ECONOMIC REPORT – RETAIL SALES DOWN – SO WHAT DO YOU DO?
By now you may have heard the news — retail sales were down significantly in June – down way more than expected.
Some key stats from the economic report:
- “The 0.9 percent drop in June sales reflected a 2.9 percent fall in sales of autos and auto parts as Detroit continues to struggle with slumping demand for its sport utility vehicles in the face of rising gasoline prices.
- In a sign of the weakness in the housing market, sales at furniture stores were down 3 percent last month, the biggest setback since February 2003, and sales at hardware stores fell by 2.3 percent.
- Sales at specialty clothing stores fell by 1.4 percent while department stores saw sales fell by 1 percent. A broader category which includes such traditional department stores and big chains such as Wal-Mart posted an increase of 0.3 percent in June.
- Sales at gasoline service stations dropped by 1.1 percent, a decline that was attributed to a temporary fall in gasoline prices during the month.
- Excluding the big decline in auto sales, retail sales would still have been weak, falling by 0.4 percent, the poorest showing in this category since last September.
- Economic growth slowed to .7% in the first three months of the year, the slowest rate in four years.”
So what does that mean to you, the small business owner? It means less free cash for your customers to spend in your store.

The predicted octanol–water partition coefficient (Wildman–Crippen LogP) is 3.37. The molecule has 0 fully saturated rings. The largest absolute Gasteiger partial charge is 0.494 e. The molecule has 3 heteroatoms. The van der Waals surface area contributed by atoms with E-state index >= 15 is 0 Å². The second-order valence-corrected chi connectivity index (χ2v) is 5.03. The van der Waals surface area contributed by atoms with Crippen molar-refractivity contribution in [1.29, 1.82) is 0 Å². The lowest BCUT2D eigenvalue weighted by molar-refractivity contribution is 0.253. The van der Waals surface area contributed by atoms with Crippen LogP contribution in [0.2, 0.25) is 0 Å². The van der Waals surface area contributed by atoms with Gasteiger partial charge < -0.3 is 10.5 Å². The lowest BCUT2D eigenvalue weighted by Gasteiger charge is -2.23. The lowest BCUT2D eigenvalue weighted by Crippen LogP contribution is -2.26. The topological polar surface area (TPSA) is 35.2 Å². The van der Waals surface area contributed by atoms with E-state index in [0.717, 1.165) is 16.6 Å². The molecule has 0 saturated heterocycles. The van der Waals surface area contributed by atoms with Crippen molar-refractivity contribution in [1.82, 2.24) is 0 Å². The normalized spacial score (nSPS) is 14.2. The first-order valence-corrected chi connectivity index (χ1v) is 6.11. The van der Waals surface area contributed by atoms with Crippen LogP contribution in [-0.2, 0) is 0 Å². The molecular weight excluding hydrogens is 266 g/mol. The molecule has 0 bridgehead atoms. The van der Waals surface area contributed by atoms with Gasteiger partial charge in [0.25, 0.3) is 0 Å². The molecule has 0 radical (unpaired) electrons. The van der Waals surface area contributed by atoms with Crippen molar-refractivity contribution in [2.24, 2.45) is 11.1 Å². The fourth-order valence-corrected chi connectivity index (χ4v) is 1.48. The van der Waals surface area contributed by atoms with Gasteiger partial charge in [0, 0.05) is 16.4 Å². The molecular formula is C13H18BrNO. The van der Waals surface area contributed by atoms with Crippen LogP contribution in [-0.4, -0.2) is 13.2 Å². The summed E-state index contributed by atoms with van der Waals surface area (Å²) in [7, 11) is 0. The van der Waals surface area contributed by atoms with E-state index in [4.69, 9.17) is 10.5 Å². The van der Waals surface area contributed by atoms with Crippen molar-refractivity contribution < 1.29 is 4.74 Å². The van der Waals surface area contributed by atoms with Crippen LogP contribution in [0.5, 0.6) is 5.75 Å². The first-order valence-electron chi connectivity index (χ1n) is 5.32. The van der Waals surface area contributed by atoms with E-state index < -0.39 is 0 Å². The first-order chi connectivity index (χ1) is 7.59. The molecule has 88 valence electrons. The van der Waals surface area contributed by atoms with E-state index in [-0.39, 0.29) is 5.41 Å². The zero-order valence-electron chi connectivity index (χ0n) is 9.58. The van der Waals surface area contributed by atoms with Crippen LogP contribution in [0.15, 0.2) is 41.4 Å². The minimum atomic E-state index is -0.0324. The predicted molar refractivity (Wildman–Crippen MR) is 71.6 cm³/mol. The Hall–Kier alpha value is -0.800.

THE REAL WORLD RETAILING TAKEAWAY
Time once again to get proactive. You’re fighting for a smaller piece of the cash pie so make sure you still get your full slice.
There was a great business book a few years back called Trading Up.
The premise of Trading Up is that consumers will trade off one thing in order to afford another. For instance, I’ll save money by buying all of my personal care products at Target (and I’ll buy the cheapest brands) so I can afford a $100 tube of anti-wrinkle skin cream. Or I’ll forego weekend getaways for a year so I can afford that vacation in Tuscany.
So your goal is to get your customer to trade up to the products or services you’re offering (and forego something else or trade down during this time when they are spending less).
So how do you do that? Create awareness and drive them to your store — it’s called marketing. It doesn’t have to be expensive….get a little more aggressive with email campaigns. Offer your customers some extra savings or work with a vendor partner if possible to provide free deluxe samples. Any extra little perk will tip the scales in your favor and get your customers to make a trip to your store — and once they’re inside, chances are you’ll have them spending as they normally would.